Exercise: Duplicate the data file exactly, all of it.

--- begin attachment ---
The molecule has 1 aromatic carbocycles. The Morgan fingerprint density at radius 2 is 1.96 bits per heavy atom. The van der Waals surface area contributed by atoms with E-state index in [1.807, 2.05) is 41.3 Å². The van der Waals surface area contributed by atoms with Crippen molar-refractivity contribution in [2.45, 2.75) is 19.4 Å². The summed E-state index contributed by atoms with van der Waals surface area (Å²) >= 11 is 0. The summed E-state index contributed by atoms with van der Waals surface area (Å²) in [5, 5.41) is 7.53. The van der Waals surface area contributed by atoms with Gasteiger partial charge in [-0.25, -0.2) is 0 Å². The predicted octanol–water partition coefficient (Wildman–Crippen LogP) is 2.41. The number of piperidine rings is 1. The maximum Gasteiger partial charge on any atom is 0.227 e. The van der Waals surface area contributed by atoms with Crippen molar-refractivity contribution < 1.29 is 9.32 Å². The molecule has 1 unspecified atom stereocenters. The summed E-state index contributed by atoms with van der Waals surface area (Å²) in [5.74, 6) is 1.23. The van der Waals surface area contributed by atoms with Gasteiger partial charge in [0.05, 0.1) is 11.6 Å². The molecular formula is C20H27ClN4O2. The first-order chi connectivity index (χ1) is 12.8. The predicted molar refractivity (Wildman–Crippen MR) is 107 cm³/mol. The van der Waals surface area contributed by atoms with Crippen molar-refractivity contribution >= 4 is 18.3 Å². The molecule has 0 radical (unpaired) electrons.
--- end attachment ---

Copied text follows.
The molecule has 1 aromatic carbocycles. The Morgan fingerprint density at radius 2 is 1.96 bits per heavy atom. The van der Waals surface area contributed by atoms with E-state index in [1.807, 2.05) is 41.3 Å². The van der Waals surface area contributed by atoms with Crippen molar-refractivity contribution in [2.45, 2.75) is 19.4 Å². The summed E-state index contributed by atoms with van der Waals surface area (Å²) >= 11 is 0. The summed E-state index contributed by atoms with van der Waals surface area (Å²) in [5, 5.41) is 7.53. The van der Waals surface area contributed by atoms with Gasteiger partial charge in [-0.25, -0.2) is 0 Å². The predicted octanol–water partition coefficient (Wildman–Crippen LogP) is 2.41. The number of piperidine rings is 1. The maximum Gasteiger partial charge on any atom is 0.227 e. The van der Waals surface area contributed by atoms with Crippen molar-refractivity contribution < 1.29 is 9.32 Å². The molecule has 1 unspecified atom stereocenters. The summed E-state index contributed by atoms with van der Waals surface area (Å²) in [5.74, 6) is 1.23. The van der Waals surface area contributed by atoms with Gasteiger partial charge in [0.05, 0.1) is 11.6 Å². The molecular formula is C20H27ClN4O2. The first-order chi connectivity index (χ1) is 12.8. The predicted molar refractivity (Wildman–Crippen MR) is 107 cm³/mol. The van der Waals surface area contributed by atoms with Crippen molar-refractivity contribution >= 4 is 18.3 Å². The molecule has 0 radical (unpaired) electrons.